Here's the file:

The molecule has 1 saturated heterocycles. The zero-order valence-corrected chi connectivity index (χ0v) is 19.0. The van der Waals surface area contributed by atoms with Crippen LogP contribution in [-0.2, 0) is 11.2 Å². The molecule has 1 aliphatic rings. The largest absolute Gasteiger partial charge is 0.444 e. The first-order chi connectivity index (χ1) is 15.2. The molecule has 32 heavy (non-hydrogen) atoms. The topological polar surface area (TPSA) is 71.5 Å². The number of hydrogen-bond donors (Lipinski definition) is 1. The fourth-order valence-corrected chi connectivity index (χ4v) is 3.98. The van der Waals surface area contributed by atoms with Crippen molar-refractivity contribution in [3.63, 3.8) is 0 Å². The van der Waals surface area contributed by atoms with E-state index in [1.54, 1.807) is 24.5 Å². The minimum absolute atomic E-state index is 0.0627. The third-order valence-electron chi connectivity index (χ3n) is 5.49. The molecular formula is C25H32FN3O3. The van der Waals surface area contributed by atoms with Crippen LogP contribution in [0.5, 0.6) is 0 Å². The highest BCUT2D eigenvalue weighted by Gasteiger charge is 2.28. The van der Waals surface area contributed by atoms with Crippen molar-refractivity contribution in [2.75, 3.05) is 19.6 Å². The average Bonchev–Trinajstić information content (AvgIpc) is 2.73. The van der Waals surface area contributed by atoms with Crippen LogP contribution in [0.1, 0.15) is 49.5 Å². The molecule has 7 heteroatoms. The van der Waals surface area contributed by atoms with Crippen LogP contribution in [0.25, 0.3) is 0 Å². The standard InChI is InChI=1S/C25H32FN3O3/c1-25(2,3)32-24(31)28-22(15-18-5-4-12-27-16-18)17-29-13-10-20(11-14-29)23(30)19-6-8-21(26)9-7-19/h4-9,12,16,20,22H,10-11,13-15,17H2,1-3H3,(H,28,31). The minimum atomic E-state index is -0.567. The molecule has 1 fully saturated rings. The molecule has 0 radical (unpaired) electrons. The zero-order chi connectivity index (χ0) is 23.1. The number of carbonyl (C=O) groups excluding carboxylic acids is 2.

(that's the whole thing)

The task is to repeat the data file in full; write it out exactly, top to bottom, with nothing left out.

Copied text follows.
The molecule has 1 saturated heterocycles. The zero-order valence-corrected chi connectivity index (χ0v) is 19.0. The van der Waals surface area contributed by atoms with Crippen LogP contribution in [-0.2, 0) is 11.2 Å². The molecule has 1 aliphatic rings. The largest absolute Gasteiger partial charge is 0.444 e. The first-order chi connectivity index (χ1) is 15.2. The molecule has 32 heavy (non-hydrogen) atoms. The topological polar surface area (TPSA) is 71.5 Å². The number of hydrogen-bond donors (Lipinski definition) is 1. The fourth-order valence-corrected chi connectivity index (χ4v) is 3.98. The van der Waals surface area contributed by atoms with Crippen molar-refractivity contribution in [3.63, 3.8) is 0 Å². The van der Waals surface area contributed by atoms with E-state index in [1.54, 1.807) is 24.5 Å². The minimum absolute atomic E-state index is 0.0627. The third-order valence-electron chi connectivity index (χ3n) is 5.49. The molecular formula is C25H32FN3O3. The van der Waals surface area contributed by atoms with Crippen LogP contribution in [0.5, 0.6) is 0 Å². The highest BCUT2D eigenvalue weighted by Gasteiger charge is 2.28. The van der Waals surface area contributed by atoms with Crippen molar-refractivity contribution in [2.75, 3.05) is 19.6 Å². The average Bonchev–Trinajstić information content (AvgIpc) is 2.73. The van der Waals surface area contributed by atoms with Crippen LogP contribution in [0.1, 0.15) is 49.5 Å². The molecule has 7 heteroatoms. The van der Waals surface area contributed by atoms with Crippen LogP contribution in [0.25, 0.3) is 0 Å². The standard InChI is InChI=1S/C25H32FN3O3/c1-25(2,3)32-24(31)28-22(15-18-5-4-12-27-16-18)17-29-13-10-20(11-14-29)23(30)19-6-8-21(26)9-7-19/h4-9,12,16,20,22H,10-11,13-15,17H2,1-3H3,(H,28,31). The minimum atomic E-state index is -0.567. The molecule has 1 fully saturated rings. The molecule has 0 radical (unpaired) electrons. The zero-order chi connectivity index (χ0) is 23.1. The number of carbonyl (C=O) groups excluding carboxylic acids is 2.